I went to bed, and had one of the worst sleeps I have had in years. It was interrupted by two of my three girls. Nichol was peppered in there, in the brief spells of sleep, where dreams, and awakening walked a fine line together.
We were on a beach. There also was some old friends from college there. There was a thatched roof hut set up on a beach, with drinks being made, and food being served. The sea was raging, and the sky was black. The waves kept crashing in closer and closer to us, devouring more and more beach with every pound. The wind was whipping, and my hair kept getting blown in front of my eyes, and into my mouth. The horizon had the blackest sky, with lightning flashing and the slow groan of thunder approaching. Everyone was laughing, and having a great time. They were trying to light pillar candles, and giggling over their futile attempts to light the match. I didn't understand how they all could be smiling, and carrying on with themselves, when right behind my shoulder was such danger. How could they all hear themselves laugh over the crashing surf, and pelting rain, and howling wind? How could they not see what was happening all around us? Did they not see the ominous sky, right before them? Could they not sense the danger?
Open drawers, and the sugar canister left out. Every morning. Half open drawers on the dresser, and some mornings, the medicine cabinet is ajar. Why can't David close these things all the way? Every day, I push drawers in so they are flush with furniture. Every day, I hang damp dish towels, that I find in wet lumps on the counter. David is a selective perfectionist. Some days, it makes me swear under my breath. Some days, it makes me smile.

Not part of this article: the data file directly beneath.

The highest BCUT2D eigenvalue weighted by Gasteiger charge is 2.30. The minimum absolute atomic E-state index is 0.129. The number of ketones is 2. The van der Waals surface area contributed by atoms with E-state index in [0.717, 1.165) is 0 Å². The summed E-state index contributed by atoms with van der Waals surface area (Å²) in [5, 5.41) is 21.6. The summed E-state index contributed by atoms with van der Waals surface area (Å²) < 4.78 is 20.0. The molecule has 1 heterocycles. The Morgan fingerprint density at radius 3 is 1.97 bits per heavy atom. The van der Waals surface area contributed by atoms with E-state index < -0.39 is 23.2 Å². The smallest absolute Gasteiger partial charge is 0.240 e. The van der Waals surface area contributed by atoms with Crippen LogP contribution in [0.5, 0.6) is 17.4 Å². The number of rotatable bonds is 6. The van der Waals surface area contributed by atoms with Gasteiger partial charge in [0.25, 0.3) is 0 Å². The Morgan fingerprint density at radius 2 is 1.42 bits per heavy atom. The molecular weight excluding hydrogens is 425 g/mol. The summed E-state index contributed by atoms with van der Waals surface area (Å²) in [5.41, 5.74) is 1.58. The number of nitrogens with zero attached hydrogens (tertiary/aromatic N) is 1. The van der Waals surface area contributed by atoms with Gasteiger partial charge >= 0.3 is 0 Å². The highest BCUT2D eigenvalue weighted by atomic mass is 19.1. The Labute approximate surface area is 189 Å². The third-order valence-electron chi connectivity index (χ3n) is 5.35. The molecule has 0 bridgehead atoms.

The deer here are inbred, and mangy looking. There are too many of them, that should be hunted to thin them out. They seek shelter in the woods here. No one will kill them. They are safe. Protected. So they are everywhere. They eat everything. Plants, flowers, even right out of your garbage cans. They are unafraid of people. If you get too close to them, they stomp their hooves, and blow hot air out of their nostrils.
They don't eat daffodils. The daffodils come up every spring, and they steer clear of them. In the small rock garden in front of my house, daffodils come up each year. Planted among them, years before I lived here, is a peony. I noticed it the first year we lived here. I thought it was a weed sprouting, but I let it go, to see what came up. The deer found it, and ate it. The following spring, it returned. This time, I was sure it was something other than a weed. I sprayed it with the awful deer spray we must constantly spritz on anything we want to see thrive and not be chomped to the stump. It is a stinky mix of eggs, and garlic, and mint. The deer don't go near it.
The weed turned into a plant, and the plant grew a flower bud. A tight, perfectly round golf ball. The first summer, it was one, fluffy, tissue paper flower. In the years to come, it yielded more. I spray it religiously, each week, every year. Some people in my neighborhood have fences around each plant on their property. Large nets encasing the flowering plants they love. I always think those plants look kind of sad. Delicate blossoms behind bars.